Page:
The Excelsior Stove Works was established in 1849 to make products of the Excelsior Manufacturing Company. Giles F. Filley, who owned the company, was born February 15, 1815, in Bloomfield, Connecticut. His family could be traced back to the landing of the Mayflower at Plymouth Rock, Massachusetts. He was educated in the public schools of Connecticut, known as common schools at the time, and finished his studies at Wilbraham Academy of Wilbraham, Massachusetts. In 1834, at age 19, he moved to St. Louis to work for his brother, Oliver D. Filley. Excelsior Manufacturing prospered because of its Charter Oak Stove product, which had a patented hot air flame invented by Filley in 1851. Charter Oak stoves would eventually be used across the country.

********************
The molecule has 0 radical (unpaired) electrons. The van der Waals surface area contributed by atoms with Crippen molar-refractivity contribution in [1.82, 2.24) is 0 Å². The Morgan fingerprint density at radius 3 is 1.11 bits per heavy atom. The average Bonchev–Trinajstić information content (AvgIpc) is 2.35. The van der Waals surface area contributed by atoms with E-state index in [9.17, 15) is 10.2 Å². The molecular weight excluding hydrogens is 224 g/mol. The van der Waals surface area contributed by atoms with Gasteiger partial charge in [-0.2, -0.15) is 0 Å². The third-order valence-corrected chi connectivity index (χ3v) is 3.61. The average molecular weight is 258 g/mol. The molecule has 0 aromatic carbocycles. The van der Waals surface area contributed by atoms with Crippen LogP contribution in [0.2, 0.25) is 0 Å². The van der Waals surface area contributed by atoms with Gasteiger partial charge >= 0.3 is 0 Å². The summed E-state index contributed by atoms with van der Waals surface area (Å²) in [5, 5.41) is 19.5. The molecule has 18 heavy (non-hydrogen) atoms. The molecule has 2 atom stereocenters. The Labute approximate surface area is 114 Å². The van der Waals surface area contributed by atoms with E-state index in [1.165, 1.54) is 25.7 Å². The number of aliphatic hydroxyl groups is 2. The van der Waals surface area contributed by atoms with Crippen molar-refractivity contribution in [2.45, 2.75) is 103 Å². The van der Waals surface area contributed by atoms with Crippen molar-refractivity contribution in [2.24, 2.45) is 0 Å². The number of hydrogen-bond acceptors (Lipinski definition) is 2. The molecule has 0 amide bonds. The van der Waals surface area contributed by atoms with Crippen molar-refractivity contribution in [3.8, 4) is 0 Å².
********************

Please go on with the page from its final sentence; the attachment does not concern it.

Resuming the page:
During the Civil War, Excelsior Manufacturing, like many companies, switched to wartime production. Instead of making stoves, it produced cannons and iron armor for James B. Eads’s gunboats. Filley was a staunch Unionist who helped Frank Blair Jr. in the establishment of a Republican Party in Missouri. He supported the war effort by arming a group of his employees and establishing the Union newspaper to support Lincoln. The Union would eventually become the St. Louis Post-Dispatch.
Workers went on strike in 1864 over issues of hiring children labor and low wages. In response, Filley fired the strikers. As a result of the strike, Gen. Rosecrans issued Order No. 65, which used martial law to ban workers from striking or joining unions. Excelsior Manufacturing was again under siege by worker organization in 1877 when the nationwide railroad strike turned into a general strike in St. Louis. Giles Filley led the assault on the strikers that was organized by the businesses and government of the city.
General strike - a mass strike in all or many trades and industries in a section or in all parts of a country.